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Language skills

Language skills are the single best indication of intellectual ability, and evidence exists that early language skills are related to later reading skills. In fact, among school-age children who have specific language impairments, up to 50% also have a learning disorder involving reading.

Wilks et al, 2010

Language involves the symbolic representation of thoughts and ideas. It can be either expressed or received.

  • Receptive language: The ability to understand words or sentences.
  • Expressive language: The written or spoken language that we use to convey our thoughts, emotions, or needs.
Levine and Munsch, 2011

Forms of communication

Babies are sociable from birth... [They] need to interact with caregivers who are important to them, with whom they have a warm and loving relationship. It is through these interactions that children become competent language users.

Evangelou et al, 2007

Speech, or vocal communication, is only one form of...language. Other forms include the use of gestures, manual signs, facial expressions, body postures, pictures, diagrams, and written symbols. Each of these has a strong cultural overlay.

Wilks et al, 2010

of communication

Gesture can be an important aspect of communication in the classroom. Children can reveal more knowledge via gesture than language.

Goswami and Bryant, 2007

Early communication

Babies require and/or seem to enjoy:

  • Turn-taking patterns of interaction;
  • Responsive and encouraging interactions;
  • 'Motherese' (speech with simplified grammar and content; repetition; exaggerated emphasis), rhyming games, singing and word play;
  • Not too much background noise (such as from television).

(Evangelou et al, 2009)

Forms of communication

It is important that preschool children experience a range of receptive and expressive language, including children's poetry, storytelling, and creative dramatics.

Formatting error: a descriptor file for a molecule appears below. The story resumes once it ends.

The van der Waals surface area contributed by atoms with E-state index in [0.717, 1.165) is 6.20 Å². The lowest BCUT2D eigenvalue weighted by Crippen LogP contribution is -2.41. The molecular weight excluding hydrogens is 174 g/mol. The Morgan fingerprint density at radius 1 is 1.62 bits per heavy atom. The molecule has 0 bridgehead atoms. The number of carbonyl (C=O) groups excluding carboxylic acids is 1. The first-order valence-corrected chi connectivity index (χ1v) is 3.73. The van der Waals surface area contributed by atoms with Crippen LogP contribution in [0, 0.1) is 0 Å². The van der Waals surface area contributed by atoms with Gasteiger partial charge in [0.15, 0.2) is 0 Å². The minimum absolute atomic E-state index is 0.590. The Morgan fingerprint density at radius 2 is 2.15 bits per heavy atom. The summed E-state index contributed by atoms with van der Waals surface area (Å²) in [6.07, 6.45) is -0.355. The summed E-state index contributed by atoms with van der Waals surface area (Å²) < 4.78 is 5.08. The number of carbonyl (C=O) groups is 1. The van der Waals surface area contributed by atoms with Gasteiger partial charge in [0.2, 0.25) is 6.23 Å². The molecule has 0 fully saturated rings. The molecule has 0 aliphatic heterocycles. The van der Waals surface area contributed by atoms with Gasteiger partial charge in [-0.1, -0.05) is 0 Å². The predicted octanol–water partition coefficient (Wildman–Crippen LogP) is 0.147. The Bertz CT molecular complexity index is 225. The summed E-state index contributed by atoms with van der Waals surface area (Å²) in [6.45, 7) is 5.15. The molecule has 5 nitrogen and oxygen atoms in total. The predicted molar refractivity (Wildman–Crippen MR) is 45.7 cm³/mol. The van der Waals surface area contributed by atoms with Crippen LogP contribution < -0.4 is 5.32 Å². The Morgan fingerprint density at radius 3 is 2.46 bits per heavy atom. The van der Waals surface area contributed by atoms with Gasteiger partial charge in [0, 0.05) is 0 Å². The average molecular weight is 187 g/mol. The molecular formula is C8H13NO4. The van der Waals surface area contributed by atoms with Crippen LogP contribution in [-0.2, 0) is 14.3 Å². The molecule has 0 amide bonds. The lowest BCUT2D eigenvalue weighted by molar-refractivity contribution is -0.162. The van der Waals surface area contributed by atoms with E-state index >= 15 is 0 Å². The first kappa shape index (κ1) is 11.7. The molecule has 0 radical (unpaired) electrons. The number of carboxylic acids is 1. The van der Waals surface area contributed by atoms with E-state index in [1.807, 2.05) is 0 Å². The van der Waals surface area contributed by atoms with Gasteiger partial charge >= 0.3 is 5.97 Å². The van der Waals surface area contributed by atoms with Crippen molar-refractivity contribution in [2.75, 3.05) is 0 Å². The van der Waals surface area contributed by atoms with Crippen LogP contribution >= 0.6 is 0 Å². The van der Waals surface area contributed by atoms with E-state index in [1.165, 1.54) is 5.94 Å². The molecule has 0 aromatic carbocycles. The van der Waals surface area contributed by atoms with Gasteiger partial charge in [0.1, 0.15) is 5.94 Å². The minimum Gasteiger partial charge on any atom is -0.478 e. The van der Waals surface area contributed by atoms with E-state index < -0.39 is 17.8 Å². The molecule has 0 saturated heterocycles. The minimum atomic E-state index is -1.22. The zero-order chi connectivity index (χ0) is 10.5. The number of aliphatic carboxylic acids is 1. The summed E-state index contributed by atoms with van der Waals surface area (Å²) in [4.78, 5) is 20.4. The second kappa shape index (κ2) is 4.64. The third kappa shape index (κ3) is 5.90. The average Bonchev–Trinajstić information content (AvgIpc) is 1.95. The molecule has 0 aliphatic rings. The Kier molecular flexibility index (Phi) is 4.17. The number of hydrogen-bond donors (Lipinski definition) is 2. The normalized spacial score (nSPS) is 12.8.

Evangelou et al, 2009

Language is essential for cognitive development (Goswami and Bryant, 2007). Children's environments affect how their language develops.

Conversational turn-taking and responsive communication can be experienced only with other people, and not through TV and video (Wilks et al, 2010).

Fast mapping (1)

Rapid learning (or 'fast mapping') of words occurs around age two years. Having previously explored the world around them using their senses, concepts are familiar to children before they have the words for them (Goswami and Bryant, 2007).

An English-speaking child uses:

  • 16 months: 55 words
  • 23 months: 225 words
  • 30 months: 573 words
  • 6 years: 6000 words (understands 14,000 words).

(Goswami and Bryant, 2007)

Fast mapping (2)
A girl and her teacher holding a small toy

Children unconsciously make assumptions which help them learn language quickly including that:

  • A word refers to a whole object;
  • There is only one name per object; any new word refers to a different object;
  • Two objects with similar features can have a name in common, but each object may have its own individual name (eg cats and dogs are both animals).

(Levine and Munsch, 2011)

Teacher talk
A boy and his teacher sit at a table,

The ways teachers talk to children can influence their:

  • Learning
  • Memory
  • Motivation to learn

(Goswami and Bryant, 2007)

The importance of speech and language

Watch these videos on the development and importance of speech and language covering the following topics:

  • The importance of speech and language.
  • The pyramid of speech and language development.
  • Top talking tips for parents of under fives.
  • Top talking tips for early years practitioners.
  • The importance of play.

Find out more (1)

Evangelou, M., Sylva, K. and Kyriacou, M., Wild, M. and Glenny, G. (2009) Early Years Learning and Development: Literature Review. Annesley: DCSF Publications.

Levine, L.E. and Munsch, J. (2011) Child Development: An active learning approach. London: Sage.

Wilks, T., Gerber, R.J. and Erdie-Lalena, C. (2010) Developmental milestones: cognitive development, Pediatric Review, 31, 364-367.

Find out more (2)

If you want to find out exactly what new teachers need to know regarding children's communication skills read the following key text:

The Communication Trust (2011) Let's Talk About It. London.